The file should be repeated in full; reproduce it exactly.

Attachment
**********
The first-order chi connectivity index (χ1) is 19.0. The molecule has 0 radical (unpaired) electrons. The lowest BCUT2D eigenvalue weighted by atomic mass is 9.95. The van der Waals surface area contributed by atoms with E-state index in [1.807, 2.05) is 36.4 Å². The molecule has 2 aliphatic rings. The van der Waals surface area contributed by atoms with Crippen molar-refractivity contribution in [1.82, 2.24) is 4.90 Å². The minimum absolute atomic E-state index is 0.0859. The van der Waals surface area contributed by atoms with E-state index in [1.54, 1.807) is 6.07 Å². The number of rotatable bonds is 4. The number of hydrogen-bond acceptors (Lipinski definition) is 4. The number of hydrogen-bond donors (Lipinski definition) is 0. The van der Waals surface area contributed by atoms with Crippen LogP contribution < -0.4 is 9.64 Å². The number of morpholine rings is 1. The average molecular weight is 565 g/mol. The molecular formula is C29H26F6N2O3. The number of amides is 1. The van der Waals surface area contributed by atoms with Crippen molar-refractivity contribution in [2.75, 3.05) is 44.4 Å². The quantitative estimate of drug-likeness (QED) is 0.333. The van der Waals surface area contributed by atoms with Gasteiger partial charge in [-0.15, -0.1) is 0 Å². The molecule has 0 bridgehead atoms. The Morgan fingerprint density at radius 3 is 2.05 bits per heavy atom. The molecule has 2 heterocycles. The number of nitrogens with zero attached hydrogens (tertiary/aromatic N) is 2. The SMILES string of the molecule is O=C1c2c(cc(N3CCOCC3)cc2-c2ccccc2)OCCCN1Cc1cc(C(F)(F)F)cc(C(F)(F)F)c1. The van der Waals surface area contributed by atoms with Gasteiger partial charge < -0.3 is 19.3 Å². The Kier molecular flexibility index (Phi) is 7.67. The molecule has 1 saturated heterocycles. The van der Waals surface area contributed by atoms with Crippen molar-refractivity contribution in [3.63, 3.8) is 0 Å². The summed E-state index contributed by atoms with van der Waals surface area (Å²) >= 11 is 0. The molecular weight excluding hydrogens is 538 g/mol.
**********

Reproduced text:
The first-order chi connectivity index (χ1) is 19.0. The molecule has 0 radical (unpaired) electrons. The lowest BCUT2D eigenvalue weighted by atomic mass is 9.95. The van der Waals surface area contributed by atoms with E-state index in [1.807, 2.05) is 36.4 Å². The molecule has 2 aliphatic rings. The van der Waals surface area contributed by atoms with Crippen molar-refractivity contribution in [1.82, 2.24) is 4.90 Å². The minimum absolute atomic E-state index is 0.0859. The van der Waals surface area contributed by atoms with E-state index in [1.54, 1.807) is 6.07 Å². The number of rotatable bonds is 4. The number of hydrogen-bond acceptors (Lipinski definition) is 4. The number of hydrogen-bond donors (Lipinski definition) is 0. The van der Waals surface area contributed by atoms with Crippen LogP contribution < -0.4 is 9.64 Å². The number of morpholine rings is 1. The average molecular weight is 565 g/mol. The molecular formula is C29H26F6N2O3. The number of amides is 1. The van der Waals surface area contributed by atoms with Crippen molar-refractivity contribution in [2.75, 3.05) is 44.4 Å². The quantitative estimate of drug-likeness (QED) is 0.333. The van der Waals surface area contributed by atoms with Gasteiger partial charge in [-0.15, -0.1) is 0 Å². The molecule has 0 bridgehead atoms. The Morgan fingerprint density at radius 3 is 2.05 bits per heavy atom. The molecule has 2 heterocycles. The number of nitrogens with zero attached hydrogens (tertiary/aromatic N) is 2. The SMILES string of the molecule is O=C1c2c(cc(N3CCOCC3)cc2-c2ccccc2)OCCCN1Cc1cc(C(F)(F)F)cc(C(F)(F)F)c1. The van der Waals surface area contributed by atoms with Gasteiger partial charge < -0.3 is 19.3 Å². The Kier molecular flexibility index (Phi) is 7.67. The molecule has 1 saturated heterocycles. The van der Waals surface area contributed by atoms with Crippen molar-refractivity contribution in [3.63, 3.8) is 0 Å². The summed E-state index contributed by atoms with van der Waals surface area (Å²) >= 11 is 0. The molecular weight excluding hydrogens is 538 g/mol.